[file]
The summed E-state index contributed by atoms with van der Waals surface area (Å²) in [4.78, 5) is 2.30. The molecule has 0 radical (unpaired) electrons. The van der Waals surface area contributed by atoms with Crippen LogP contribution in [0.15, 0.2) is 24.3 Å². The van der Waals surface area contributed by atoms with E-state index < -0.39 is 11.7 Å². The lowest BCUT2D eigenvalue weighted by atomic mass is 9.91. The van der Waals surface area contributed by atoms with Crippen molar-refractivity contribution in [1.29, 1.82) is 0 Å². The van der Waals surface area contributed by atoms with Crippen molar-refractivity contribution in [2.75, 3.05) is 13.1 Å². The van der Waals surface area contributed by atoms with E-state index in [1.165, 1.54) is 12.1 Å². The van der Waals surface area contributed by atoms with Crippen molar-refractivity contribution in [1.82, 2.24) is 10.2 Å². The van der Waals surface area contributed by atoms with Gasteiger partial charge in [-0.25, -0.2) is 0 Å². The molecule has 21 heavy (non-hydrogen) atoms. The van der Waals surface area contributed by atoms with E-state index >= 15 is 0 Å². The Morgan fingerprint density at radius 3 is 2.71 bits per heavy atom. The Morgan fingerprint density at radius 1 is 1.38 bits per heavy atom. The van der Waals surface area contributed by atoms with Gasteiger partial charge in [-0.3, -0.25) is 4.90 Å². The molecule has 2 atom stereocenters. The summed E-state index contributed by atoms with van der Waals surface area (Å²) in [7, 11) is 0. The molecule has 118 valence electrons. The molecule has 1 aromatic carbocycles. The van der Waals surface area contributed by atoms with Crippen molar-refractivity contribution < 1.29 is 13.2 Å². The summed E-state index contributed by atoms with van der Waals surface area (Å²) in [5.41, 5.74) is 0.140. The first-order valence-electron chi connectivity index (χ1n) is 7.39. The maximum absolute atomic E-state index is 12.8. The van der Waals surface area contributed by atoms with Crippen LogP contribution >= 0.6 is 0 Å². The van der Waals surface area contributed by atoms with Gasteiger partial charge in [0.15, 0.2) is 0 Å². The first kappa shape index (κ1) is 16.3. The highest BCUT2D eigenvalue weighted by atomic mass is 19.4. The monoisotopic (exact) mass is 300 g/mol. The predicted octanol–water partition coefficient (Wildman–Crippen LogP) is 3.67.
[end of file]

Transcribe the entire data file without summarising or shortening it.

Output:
The summed E-state index contributed by atoms with van der Waals surface area (Å²) in [4.78, 5) is 2.30. The molecule has 0 radical (unpaired) electrons. The van der Waals surface area contributed by atoms with Crippen LogP contribution in [0.15, 0.2) is 24.3 Å². The van der Waals surface area contributed by atoms with E-state index < -0.39 is 11.7 Å². The lowest BCUT2D eigenvalue weighted by atomic mass is 9.91. The van der Waals surface area contributed by atoms with Crippen molar-refractivity contribution in [1.29, 1.82) is 0 Å². The van der Waals surface area contributed by atoms with Crippen molar-refractivity contribution in [2.75, 3.05) is 13.1 Å². The van der Waals surface area contributed by atoms with E-state index in [1.165, 1.54) is 12.1 Å². The van der Waals surface area contributed by atoms with Crippen molar-refractivity contribution in [1.82, 2.24) is 10.2 Å². The van der Waals surface area contributed by atoms with Gasteiger partial charge in [-0.25, -0.2) is 0 Å². The molecule has 21 heavy (non-hydrogen) atoms. The van der Waals surface area contributed by atoms with E-state index >= 15 is 0 Å². The Morgan fingerprint density at radius 3 is 2.71 bits per heavy atom. The Morgan fingerprint density at radius 1 is 1.38 bits per heavy atom. The van der Waals surface area contributed by atoms with Gasteiger partial charge in [-0.3, -0.25) is 4.90 Å². The molecule has 2 atom stereocenters. The summed E-state index contributed by atoms with van der Waals surface area (Å²) in [7, 11) is 0. The molecule has 118 valence electrons. The molecule has 1 aromatic carbocycles. The van der Waals surface area contributed by atoms with Crippen molar-refractivity contribution < 1.29 is 13.2 Å². The summed E-state index contributed by atoms with van der Waals surface area (Å²) in [5.41, 5.74) is 0.140. The first-order valence-electron chi connectivity index (χ1n) is 7.39. The maximum absolute atomic E-state index is 12.8. The van der Waals surface area contributed by atoms with Crippen LogP contribution >= 0.6 is 0 Å². The van der Waals surface area contributed by atoms with Gasteiger partial charge in [0.15, 0.2) is 0 Å². The first kappa shape index (κ1) is 16.3. The highest BCUT2D eigenvalue weighted by atomic mass is 19.4. The monoisotopic (exact) mass is 300 g/mol. The predicted octanol–water partition coefficient (Wildman–Crippen LogP) is 3.67.